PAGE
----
by Ayn Rand
Analysis: Narrator Point of View
Who is the narrator, can she or he read minds, and, more importantly, can we trust her or him?
Third Person (Omniscient)
The narrator here is wholly omniscient, meaning that the narrator can let us in on any character's inner thoughts or back story at will. But we rarely hear just the narrator's voice, independent of any character. The majority of the narrative is filtered through the point of view of various characters, and this point of view rotates continually.
For the most part we stick with the filtering views of a number of major characters, and the character focus shifts during the various scenes that make up larger chapters. These focus shifts alter the narrative filter accordingly, meaning that in Hank's scenes we hear his thoughts, in Dagny's scenes we hear her thoughts, and in their scenes together we ping-pong between their thoughts.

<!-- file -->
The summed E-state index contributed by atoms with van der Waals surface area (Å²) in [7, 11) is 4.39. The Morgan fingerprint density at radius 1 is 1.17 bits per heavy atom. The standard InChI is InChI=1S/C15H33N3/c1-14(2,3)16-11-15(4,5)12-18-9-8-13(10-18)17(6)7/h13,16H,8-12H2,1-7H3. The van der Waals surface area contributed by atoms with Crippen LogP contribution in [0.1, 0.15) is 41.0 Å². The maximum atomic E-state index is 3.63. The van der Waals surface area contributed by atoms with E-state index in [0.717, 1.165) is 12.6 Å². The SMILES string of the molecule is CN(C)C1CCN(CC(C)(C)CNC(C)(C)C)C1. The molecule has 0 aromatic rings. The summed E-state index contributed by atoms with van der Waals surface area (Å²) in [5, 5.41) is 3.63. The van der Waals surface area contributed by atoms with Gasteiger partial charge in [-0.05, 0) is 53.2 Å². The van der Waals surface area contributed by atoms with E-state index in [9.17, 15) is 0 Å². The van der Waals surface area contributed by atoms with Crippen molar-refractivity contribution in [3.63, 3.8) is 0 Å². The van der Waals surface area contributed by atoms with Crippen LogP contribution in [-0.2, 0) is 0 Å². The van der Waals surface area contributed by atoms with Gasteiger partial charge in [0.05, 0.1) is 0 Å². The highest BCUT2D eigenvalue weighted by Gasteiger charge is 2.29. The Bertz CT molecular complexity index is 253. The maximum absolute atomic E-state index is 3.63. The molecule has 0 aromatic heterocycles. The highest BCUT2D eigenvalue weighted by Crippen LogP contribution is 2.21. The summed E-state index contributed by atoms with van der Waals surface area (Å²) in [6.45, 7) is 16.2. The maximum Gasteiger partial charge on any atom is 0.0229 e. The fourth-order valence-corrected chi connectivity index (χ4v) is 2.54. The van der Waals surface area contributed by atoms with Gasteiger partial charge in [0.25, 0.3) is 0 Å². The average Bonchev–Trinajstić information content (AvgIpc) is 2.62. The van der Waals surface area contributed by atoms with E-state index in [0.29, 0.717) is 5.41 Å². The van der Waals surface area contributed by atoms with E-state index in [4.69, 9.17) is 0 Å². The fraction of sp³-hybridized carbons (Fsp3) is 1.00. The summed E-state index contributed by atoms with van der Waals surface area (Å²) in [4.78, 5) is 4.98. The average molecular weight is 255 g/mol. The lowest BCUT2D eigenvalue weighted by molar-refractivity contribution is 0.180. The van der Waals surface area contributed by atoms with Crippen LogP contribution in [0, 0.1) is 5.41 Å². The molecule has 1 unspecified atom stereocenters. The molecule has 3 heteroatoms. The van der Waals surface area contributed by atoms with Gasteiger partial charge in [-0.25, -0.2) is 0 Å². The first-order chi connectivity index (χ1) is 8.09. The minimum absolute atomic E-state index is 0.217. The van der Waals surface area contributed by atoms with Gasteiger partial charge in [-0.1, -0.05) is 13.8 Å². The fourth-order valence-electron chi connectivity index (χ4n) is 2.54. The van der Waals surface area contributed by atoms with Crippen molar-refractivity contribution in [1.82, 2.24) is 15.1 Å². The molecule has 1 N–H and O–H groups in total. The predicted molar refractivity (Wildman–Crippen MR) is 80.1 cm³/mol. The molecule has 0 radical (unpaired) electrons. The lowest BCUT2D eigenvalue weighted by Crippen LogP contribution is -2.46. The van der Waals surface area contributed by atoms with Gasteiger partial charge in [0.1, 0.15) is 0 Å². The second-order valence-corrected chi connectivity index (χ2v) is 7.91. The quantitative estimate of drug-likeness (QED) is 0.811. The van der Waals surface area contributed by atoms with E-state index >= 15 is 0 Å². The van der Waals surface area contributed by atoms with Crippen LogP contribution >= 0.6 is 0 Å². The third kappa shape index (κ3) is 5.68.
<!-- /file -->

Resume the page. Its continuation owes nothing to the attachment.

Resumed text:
The rare occasions where the narrator butts in are notable. The narrator takes us through the crash of the Taggart Tunnel without filtering through a major character, which helps to emphasize the huge impact and scope of the disaster. We get coverage of a large number of people and events instead of any one person's detailed inner thoughts.
Another notable example where the narrator takes over is during the scene leading up Cherryl's suicide. The narrator actually comes out and says that he/she is translating Cherryl's final thoughts to us, since Cherryl was too stressed to be articulate. In this case, the narrator helps highlight the tragedy of Cherryl's death.
Overall, though, the narrator mostly stays out of the way and simply presents a revolving door of character perspectives to us.